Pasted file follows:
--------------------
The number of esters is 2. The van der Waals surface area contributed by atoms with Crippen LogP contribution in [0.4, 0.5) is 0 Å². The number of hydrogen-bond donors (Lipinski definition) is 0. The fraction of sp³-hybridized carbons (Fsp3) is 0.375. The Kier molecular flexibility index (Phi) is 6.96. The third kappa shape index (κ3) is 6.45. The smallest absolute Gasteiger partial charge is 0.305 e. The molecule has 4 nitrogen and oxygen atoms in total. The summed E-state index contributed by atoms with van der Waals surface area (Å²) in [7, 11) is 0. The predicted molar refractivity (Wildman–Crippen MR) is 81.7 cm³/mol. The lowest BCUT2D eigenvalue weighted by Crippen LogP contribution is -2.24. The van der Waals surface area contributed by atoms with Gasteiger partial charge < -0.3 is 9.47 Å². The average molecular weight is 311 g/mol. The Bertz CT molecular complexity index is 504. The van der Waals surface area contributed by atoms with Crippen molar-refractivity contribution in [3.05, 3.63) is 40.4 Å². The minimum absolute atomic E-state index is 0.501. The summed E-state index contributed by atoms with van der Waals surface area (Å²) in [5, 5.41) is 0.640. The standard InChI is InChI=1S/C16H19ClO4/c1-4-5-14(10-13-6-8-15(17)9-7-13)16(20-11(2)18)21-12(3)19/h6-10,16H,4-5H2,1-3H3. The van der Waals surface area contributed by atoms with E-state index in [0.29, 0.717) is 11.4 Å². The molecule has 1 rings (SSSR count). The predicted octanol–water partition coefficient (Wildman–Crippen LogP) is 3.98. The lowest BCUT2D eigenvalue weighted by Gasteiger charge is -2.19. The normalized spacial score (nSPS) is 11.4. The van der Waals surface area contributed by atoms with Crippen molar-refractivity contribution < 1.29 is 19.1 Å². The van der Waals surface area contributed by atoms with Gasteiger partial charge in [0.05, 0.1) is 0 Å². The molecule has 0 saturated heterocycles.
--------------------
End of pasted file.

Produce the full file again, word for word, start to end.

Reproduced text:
The number of esters is 2. The van der Waals surface area contributed by atoms with Crippen LogP contribution in [0.4, 0.5) is 0 Å². The number of hydrogen-bond donors (Lipinski definition) is 0. The fraction of sp³-hybridized carbons (Fsp3) is 0.375. The Kier molecular flexibility index (Phi) is 6.96. The third kappa shape index (κ3) is 6.45. The smallest absolute Gasteiger partial charge is 0.305 e. The molecule has 4 nitrogen and oxygen atoms in total. The summed E-state index contributed by atoms with van der Waals surface area (Å²) in [7, 11) is 0. The predicted molar refractivity (Wildman–Crippen MR) is 81.7 cm³/mol. The lowest BCUT2D eigenvalue weighted by Crippen LogP contribution is -2.24. The van der Waals surface area contributed by atoms with Gasteiger partial charge < -0.3 is 9.47 Å². The average molecular weight is 311 g/mol. The Bertz CT molecular complexity index is 504. The van der Waals surface area contributed by atoms with Crippen molar-refractivity contribution in [3.05, 3.63) is 40.4 Å². The minimum absolute atomic E-state index is 0.501. The summed E-state index contributed by atoms with van der Waals surface area (Å²) in [5, 5.41) is 0.640. The standard InChI is InChI=1S/C16H19ClO4/c1-4-5-14(10-13-6-8-15(17)9-7-13)16(20-11(2)18)21-12(3)19/h6-10,16H,4-5H2,1-3H3. The van der Waals surface area contributed by atoms with E-state index in [0.29, 0.717) is 11.4 Å². The molecule has 1 rings (SSSR count). The predicted octanol–water partition coefficient (Wildman–Crippen LogP) is 3.98. The lowest BCUT2D eigenvalue weighted by Gasteiger charge is -2.19. The normalized spacial score (nSPS) is 11.4. The van der Waals surface area contributed by atoms with Crippen molar-refractivity contribution < 1.29 is 19.1 Å². The van der Waals surface area contributed by atoms with Gasteiger partial charge in [0.05, 0.1) is 0 Å². The molecule has 0 saturated heterocycles.